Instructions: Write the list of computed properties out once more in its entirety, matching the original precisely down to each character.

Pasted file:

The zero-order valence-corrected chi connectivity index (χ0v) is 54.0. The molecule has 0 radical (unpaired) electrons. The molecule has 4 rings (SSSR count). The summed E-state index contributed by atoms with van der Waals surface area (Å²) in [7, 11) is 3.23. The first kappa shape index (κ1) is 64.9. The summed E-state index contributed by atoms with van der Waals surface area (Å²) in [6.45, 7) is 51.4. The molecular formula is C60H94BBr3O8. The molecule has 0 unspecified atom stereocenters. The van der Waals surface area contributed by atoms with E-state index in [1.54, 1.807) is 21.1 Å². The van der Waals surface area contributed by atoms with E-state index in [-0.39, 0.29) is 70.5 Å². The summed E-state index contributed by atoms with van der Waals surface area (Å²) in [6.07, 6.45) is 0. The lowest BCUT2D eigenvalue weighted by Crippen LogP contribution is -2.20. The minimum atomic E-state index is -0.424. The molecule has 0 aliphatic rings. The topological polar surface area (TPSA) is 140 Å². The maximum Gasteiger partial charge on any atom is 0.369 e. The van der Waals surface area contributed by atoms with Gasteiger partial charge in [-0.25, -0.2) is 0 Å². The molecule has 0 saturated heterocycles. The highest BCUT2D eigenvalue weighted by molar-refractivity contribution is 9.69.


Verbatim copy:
The zero-order valence-corrected chi connectivity index (χ0v) is 54.0. The molecule has 0 radical (unpaired) electrons. The molecule has 4 rings (SSSR count). The summed E-state index contributed by atoms with van der Waals surface area (Å²) in [7, 11) is 3.23. The first kappa shape index (κ1) is 64.9. The summed E-state index contributed by atoms with van der Waals surface area (Å²) in [6.45, 7) is 51.4. The molecular formula is C60H94BBr3O8. The molecule has 0 unspecified atom stereocenters. The van der Waals surface area contributed by atoms with E-state index in [1.54, 1.807) is 21.1 Å². The van der Waals surface area contributed by atoms with E-state index in [-0.39, 0.29) is 70.5 Å². The summed E-state index contributed by atoms with van der Waals surface area (Å²) in [6.07, 6.45) is 0. The lowest BCUT2D eigenvalue weighted by Crippen LogP contribution is -2.20. The minimum atomic E-state index is -0.424. The molecule has 0 aliphatic rings. The topological polar surface area (TPSA) is 140 Å². The maximum Gasteiger partial charge on any atom is 0.369 e. The van der Waals surface area contributed by atoms with Gasteiger partial charge in [-0.25, -0.2) is 0 Å². The molecule has 0 saturated heterocycles. The highest BCUT2D eigenvalue weighted by molar-refractivity contribution is 9.69.